The little boys I teach piano to also exhibit some sensitive traits. Very often, if they have a choice between Thomas the Tank engine and Littlest Petshop stickers, they’ll choose the pets! Between Buzz Lightyear and animals, they’ll go with the animals most of the time. Even when they pick the Toy Story stickers they want Ham or Rex or Bullseye more than the others. The sad thing is that many older men (and women) will tell these boys: don’t you want the rocket ship? Or will reprimand them for crying, or for enjoying something that might be a little “girly”.

This is important: the sensitivity of the little boy that you raise will dictate the kindness and courteousness of the man he will become.  That gentle little boy that you treat to respect others, to value life (even the life of a worm), to love his family, and to cry when he sees injustice and suffering will grow into a man who respects everyone, who fights to protect life, and will not stand for injustice. That little boy needs to be loved and nurtured so that he can grow into the type of man our society needs today. There is still a little boy inside of every man. If you look carefully, you may see him. But be careful not to frighten him away.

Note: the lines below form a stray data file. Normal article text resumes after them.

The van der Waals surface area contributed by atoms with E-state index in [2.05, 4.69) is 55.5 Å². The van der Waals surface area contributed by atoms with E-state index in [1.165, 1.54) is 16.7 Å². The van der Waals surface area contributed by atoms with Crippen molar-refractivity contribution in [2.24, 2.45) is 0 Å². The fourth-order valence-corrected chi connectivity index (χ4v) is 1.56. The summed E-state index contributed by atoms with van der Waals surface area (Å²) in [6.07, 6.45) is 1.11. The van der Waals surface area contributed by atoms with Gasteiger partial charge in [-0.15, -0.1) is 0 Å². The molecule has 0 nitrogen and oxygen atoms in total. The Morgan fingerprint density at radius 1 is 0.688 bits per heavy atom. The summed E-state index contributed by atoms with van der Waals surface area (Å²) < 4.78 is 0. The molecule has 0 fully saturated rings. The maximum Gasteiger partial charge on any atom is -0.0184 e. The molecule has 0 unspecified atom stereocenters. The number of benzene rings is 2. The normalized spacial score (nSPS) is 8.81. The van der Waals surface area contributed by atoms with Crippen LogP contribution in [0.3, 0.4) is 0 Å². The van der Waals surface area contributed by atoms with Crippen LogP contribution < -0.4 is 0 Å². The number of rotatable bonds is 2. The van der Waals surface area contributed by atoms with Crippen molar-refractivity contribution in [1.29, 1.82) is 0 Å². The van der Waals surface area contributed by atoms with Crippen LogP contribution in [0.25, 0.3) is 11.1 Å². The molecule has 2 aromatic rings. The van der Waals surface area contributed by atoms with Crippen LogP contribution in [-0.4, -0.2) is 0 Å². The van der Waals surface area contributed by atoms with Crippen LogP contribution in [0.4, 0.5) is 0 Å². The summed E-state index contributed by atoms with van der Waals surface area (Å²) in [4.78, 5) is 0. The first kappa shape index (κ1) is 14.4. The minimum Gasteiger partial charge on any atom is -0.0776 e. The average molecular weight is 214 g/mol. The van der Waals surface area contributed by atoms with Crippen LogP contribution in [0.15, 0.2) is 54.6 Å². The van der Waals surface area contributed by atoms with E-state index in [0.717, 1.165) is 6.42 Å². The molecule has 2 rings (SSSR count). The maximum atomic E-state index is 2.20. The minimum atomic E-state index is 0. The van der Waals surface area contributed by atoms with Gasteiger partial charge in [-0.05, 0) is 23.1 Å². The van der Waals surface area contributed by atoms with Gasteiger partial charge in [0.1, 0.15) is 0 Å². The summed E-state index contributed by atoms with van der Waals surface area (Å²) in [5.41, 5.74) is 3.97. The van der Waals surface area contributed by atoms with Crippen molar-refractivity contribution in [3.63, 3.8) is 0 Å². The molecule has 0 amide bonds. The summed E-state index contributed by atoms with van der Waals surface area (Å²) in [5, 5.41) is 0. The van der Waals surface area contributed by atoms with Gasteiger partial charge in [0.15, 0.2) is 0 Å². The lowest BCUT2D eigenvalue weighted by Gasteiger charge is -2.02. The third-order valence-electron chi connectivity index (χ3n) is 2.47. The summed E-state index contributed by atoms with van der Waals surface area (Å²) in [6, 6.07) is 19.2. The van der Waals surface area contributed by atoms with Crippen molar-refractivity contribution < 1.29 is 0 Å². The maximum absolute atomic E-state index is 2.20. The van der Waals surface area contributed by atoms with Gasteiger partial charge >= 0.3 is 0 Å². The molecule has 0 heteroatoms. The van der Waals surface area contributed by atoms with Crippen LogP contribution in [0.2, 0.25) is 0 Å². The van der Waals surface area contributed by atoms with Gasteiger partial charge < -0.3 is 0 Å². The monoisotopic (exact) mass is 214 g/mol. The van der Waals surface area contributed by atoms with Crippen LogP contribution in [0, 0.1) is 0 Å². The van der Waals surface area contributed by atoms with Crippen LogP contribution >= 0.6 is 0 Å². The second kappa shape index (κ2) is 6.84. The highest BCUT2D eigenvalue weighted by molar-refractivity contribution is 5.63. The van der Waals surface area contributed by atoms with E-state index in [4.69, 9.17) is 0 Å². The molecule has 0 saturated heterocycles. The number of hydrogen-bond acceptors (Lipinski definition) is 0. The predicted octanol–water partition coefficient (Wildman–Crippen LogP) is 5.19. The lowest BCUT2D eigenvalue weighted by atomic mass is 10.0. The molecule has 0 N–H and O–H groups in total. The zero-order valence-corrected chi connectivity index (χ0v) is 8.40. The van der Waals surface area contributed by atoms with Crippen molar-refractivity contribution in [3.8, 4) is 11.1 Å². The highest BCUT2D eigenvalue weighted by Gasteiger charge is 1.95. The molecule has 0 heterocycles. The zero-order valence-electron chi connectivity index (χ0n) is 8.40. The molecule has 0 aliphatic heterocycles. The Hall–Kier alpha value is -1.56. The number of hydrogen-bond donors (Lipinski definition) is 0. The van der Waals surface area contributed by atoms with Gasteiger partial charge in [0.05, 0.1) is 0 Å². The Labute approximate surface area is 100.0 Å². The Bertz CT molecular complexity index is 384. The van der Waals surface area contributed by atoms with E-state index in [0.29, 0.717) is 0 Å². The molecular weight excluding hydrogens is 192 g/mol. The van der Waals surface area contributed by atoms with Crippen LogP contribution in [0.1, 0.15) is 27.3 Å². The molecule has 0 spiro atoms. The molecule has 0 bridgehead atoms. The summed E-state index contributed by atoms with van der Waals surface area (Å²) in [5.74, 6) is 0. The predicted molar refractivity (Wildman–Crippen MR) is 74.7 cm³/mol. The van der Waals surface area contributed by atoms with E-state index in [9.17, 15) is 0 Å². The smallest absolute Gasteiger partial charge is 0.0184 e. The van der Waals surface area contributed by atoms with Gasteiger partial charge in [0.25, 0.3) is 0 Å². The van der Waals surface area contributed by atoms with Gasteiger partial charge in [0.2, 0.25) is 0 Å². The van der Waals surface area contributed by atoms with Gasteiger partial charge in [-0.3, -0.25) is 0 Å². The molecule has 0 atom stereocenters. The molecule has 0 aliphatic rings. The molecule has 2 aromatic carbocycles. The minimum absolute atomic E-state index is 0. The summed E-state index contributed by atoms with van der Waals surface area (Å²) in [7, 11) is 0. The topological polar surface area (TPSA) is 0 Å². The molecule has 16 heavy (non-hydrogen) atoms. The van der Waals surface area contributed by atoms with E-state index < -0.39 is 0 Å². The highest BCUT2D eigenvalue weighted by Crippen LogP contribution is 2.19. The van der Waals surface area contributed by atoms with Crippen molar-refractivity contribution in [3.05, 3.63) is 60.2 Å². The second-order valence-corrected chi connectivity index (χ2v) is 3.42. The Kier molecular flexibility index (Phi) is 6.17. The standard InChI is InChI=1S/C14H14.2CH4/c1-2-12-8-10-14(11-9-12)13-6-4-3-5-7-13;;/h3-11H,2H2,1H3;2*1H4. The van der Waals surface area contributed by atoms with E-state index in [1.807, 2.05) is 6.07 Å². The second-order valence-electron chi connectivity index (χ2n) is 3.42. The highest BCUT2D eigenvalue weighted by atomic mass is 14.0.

Here is what the Bible says about living peaceful lives:

1 Corinthians 13:11 – “Finally, brethren, rejoice, be made complete, be comforted, be like-minded, live in peace; and the God of love and peace will be with you.”

1 Thesselonians 5:12-18 – “But we request of you, brethren, that you appreciate those who diligently labor among you, and have charge over you in the Lord and give you instruction, and that you esteem them very highly in love because of their work. Live in peace with one another. We urge you, brethren, admonish the unruly, encourage the fainthearted, help the weak, be patient with everyone. See that no one repays another with evil for evil, but always seek after that which is good for one another and for all people.Rejoice always;pray without ceasing;in everything give thanks; for this is God’s will for you in Christ Jesus.”